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Meek Mill tells the luxuries and hardships of fame on 'Expensive Pain'

Three years after his last studio album, Mill gives his fans a new project that drives off pure adrenaline

<p>The Philadelphia-native released his fifth studio album, “Expensive Pain,” on Friday.</p>

The Philadelphia-native released his fifth studio album, “Expensive Pain,” on Friday.

After leaving Pennsylvania’s Graterford Correctional Facility in a helicopter in 2018, Meek Mill has brought a sense of maturity to his career. Mill’s previous album, “Championships,” broke barriers as he spoke perfectly about the unjust prison system and overcoming adversity. On his most recent release, Mill decided to provide insight into his current lifestyle. 

The Philadelphia-native released his fifth studio album, “Expensive Pain” Oct. 1. This release signaled Mill’s return to his roots with his signature upbeat brash rapping style — similar to street freestyles. The simple one-chord progression beats throughout the album prove to be enough background for his boasting about cars, women and designer clothing. 

The beginning of the project is a shot of adrenaline with “Intro (Hate On Me)” and “Outside (100 MPH).” Although both songs sound extremely similar, they are ideal examples of Mill’s motivational outreach in his music. Mill speaks of lavish lifestyles everyone wishes to have on “Outside (100 MPH),” with cliche and inspirational lyrics like “Just me and my dawgs / With a brand new Porsche, a Turbo Sport with a horse, but it / look like a frog.” If you need new workout music, you should give these songs a listen.

Throughout “Expensive Pain,” Mill smoothly inserts serious topics such as losing friends on the road to fame and how no amount of money can bring them back while still bragging about flying on private jets and splurging money in foreign countries. More specifically, the song “Angels (RIP Lil Snupe)” is dedicated to Lil Snupe, a protege and signed artist of Mill’s record label, Dream Chasers, who was murdered in 2013. Mill feels as if he can’t show any emotions to these deaths as “you can't cry 'bout that street shit once you sign up.” 

Besides the common brash rapping style, the album also includes moments of singing by the artist, the most noticeable being “On my Soul” and “Love Train.” Mill’s autotune voice beautifully harmonizes with a variety of instruments such as piano, saxophone and synthetic drums. Another noticeable factor on the album are the features such as Vory, Moneybagg Yo and Brent Faiyaz, which do not disappoint. Although these features do not have the high status of artists seen on his previous album like Jay Z, Drake and Rick Ross, their features still help to diversify the project.

On “Me (FWM),” Mill reunites with New York rapper A$AP Ferg. Over one of the most minimal beats on the album, Ferg delivers an impressive verse with a constant change of flow and addresses the pride both rappers have in their home cities — “Blocka-blocka, turned to shottas if them coppers try to pop us / Then go sit at John and Vinny's, have some pasta with some mobsters / Swervin' through Philly, I'm hangin' with Billies and nobody really can stop us.” The use of just piano keys and hi-hat is an odd beat that only Ferg can make sound good.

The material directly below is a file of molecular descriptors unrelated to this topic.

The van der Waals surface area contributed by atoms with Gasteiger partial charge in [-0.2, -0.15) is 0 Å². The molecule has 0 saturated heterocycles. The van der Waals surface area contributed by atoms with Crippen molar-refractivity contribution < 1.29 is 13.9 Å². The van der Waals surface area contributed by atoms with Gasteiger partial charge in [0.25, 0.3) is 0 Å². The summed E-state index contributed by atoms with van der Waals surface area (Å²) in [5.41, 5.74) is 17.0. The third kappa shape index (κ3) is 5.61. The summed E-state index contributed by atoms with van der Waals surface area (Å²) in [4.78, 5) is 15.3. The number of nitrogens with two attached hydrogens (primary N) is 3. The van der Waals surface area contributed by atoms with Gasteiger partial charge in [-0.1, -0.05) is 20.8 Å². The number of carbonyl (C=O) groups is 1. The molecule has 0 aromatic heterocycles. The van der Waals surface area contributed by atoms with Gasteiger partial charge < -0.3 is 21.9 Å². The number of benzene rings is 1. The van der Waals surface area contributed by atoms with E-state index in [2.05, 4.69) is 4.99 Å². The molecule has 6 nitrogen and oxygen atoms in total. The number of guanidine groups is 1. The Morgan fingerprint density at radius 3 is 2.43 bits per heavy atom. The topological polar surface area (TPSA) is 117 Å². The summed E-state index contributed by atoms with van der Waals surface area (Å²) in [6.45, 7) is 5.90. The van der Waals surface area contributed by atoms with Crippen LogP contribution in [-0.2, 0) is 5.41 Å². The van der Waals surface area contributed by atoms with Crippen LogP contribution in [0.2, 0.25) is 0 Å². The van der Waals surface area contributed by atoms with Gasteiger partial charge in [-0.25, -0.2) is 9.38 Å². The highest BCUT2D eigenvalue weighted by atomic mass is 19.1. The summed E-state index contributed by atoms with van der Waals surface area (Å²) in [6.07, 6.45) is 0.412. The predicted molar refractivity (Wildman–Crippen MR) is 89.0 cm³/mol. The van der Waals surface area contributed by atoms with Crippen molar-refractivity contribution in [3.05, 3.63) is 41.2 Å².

One area that is lacking on this project is the switch of flows. Mill rose to fame because of his aggressive, lengthy verses, but these become very repetitive on this album. The only break from the stale cadences and rhythms is when another artist is introduced on a song. Sadly, the only songs that feature a unique flow were the two pre-album singles — “Sharing Locations,” released Aug. 27 and “Blue Notes 2,” released Sept. 1. Although fans were already familiar with these songs by the time the entire album came out, that in no way dilutes the eloquent back-and-forth verses seen in both impressive songs. 

Unfortunately, this album also fails to deliver many meaningful lyrics. There are lyrics containing some degree of substance on a few songs, such as on “We slide” when Mill raps, “Lost my daddy, kindergarten I got badder / When I was twelve, was living in hell and lighting that gas up.” When not addressing his hometown, Mill reverts back to stereotypical rap themes such as money and sleeping with women. 

Despite these shortfalls, Mill is mainly known for his upbeat, energetic music, and this album strongly excels in that category. The relatively short and heavy bass songs get straight to the point, making them perfect for the moments you need to blast music through your speakers. Even the slow songs maintain a macho tone and provide the sense of inspiration that many fans look to Mill for. 

We live in a time where mainstream artists often gain very loyal and powerful fan bases, which was recently seen with Drake and Kayne West breaking records within hours after the release of their most recent albums. Unfortunately, no songs on Mill’s release have been generally favored enough by fans to create a radio hit, and the album has not reached any height on the Billboard charts. “Expensive Pain” is a great outlet for those who appreciate Mill’s distinct rapping style, but it comes up short in every other aspect.